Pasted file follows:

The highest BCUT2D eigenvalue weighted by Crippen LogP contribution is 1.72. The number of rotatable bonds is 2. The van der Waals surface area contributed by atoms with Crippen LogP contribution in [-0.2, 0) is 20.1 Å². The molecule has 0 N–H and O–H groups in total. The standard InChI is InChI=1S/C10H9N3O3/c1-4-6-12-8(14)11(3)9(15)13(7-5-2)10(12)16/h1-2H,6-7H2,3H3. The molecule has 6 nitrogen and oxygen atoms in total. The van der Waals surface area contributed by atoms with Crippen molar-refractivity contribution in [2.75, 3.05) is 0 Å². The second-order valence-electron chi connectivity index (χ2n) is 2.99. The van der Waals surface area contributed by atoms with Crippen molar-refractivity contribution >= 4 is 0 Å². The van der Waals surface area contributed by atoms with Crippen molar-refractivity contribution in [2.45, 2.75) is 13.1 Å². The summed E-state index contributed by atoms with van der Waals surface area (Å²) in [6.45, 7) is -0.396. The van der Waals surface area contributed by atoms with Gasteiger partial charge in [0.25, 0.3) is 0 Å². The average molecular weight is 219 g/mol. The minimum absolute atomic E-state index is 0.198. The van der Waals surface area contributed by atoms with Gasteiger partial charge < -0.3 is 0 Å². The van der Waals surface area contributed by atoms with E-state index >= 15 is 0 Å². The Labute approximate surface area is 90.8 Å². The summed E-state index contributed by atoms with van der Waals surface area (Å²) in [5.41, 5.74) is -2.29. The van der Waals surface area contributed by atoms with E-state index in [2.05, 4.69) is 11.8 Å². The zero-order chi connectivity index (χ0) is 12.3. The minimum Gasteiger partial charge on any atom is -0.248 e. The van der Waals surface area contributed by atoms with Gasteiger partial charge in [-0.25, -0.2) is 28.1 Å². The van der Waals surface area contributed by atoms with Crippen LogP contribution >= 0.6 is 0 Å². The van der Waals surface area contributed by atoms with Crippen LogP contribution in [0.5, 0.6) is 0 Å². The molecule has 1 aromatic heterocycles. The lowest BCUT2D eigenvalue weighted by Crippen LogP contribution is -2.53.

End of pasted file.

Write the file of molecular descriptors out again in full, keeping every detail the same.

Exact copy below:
The highest BCUT2D eigenvalue weighted by Crippen LogP contribution is 1.72. The number of rotatable bonds is 2. The van der Waals surface area contributed by atoms with Crippen LogP contribution in [-0.2, 0) is 20.1 Å². The molecule has 0 N–H and O–H groups in total. The standard InChI is InChI=1S/C10H9N3O3/c1-4-6-12-8(14)11(3)9(15)13(7-5-2)10(12)16/h1-2H,6-7H2,3H3. The molecule has 6 nitrogen and oxygen atoms in total. The van der Waals surface area contributed by atoms with Crippen molar-refractivity contribution in [2.75, 3.05) is 0 Å². The second-order valence-electron chi connectivity index (χ2n) is 2.99. The van der Waals surface area contributed by atoms with Crippen molar-refractivity contribution >= 4 is 0 Å². The van der Waals surface area contributed by atoms with Crippen molar-refractivity contribution in [2.45, 2.75) is 13.1 Å². The summed E-state index contributed by atoms with van der Waals surface area (Å²) in [6.45, 7) is -0.396. The van der Waals surface area contributed by atoms with Gasteiger partial charge in [0.25, 0.3) is 0 Å². The average molecular weight is 219 g/mol. The minimum absolute atomic E-state index is 0.198. The van der Waals surface area contributed by atoms with Gasteiger partial charge < -0.3 is 0 Å². The van der Waals surface area contributed by atoms with E-state index >= 15 is 0 Å². The Labute approximate surface area is 90.8 Å². The summed E-state index contributed by atoms with van der Waals surface area (Å²) in [5.41, 5.74) is -2.29. The van der Waals surface area contributed by atoms with E-state index in [2.05, 4.69) is 11.8 Å². The zero-order chi connectivity index (χ0) is 12.3. The minimum Gasteiger partial charge on any atom is -0.248 e. The van der Waals surface area contributed by atoms with Gasteiger partial charge in [-0.25, -0.2) is 28.1 Å². The van der Waals surface area contributed by atoms with Crippen LogP contribution >= 0.6 is 0 Å². The van der Waals surface area contributed by atoms with Crippen LogP contribution in [0.5, 0.6) is 0 Å². The molecule has 1 aromatic heterocycles. The lowest BCUT2D eigenvalue weighted by Crippen LogP contribution is -2.53.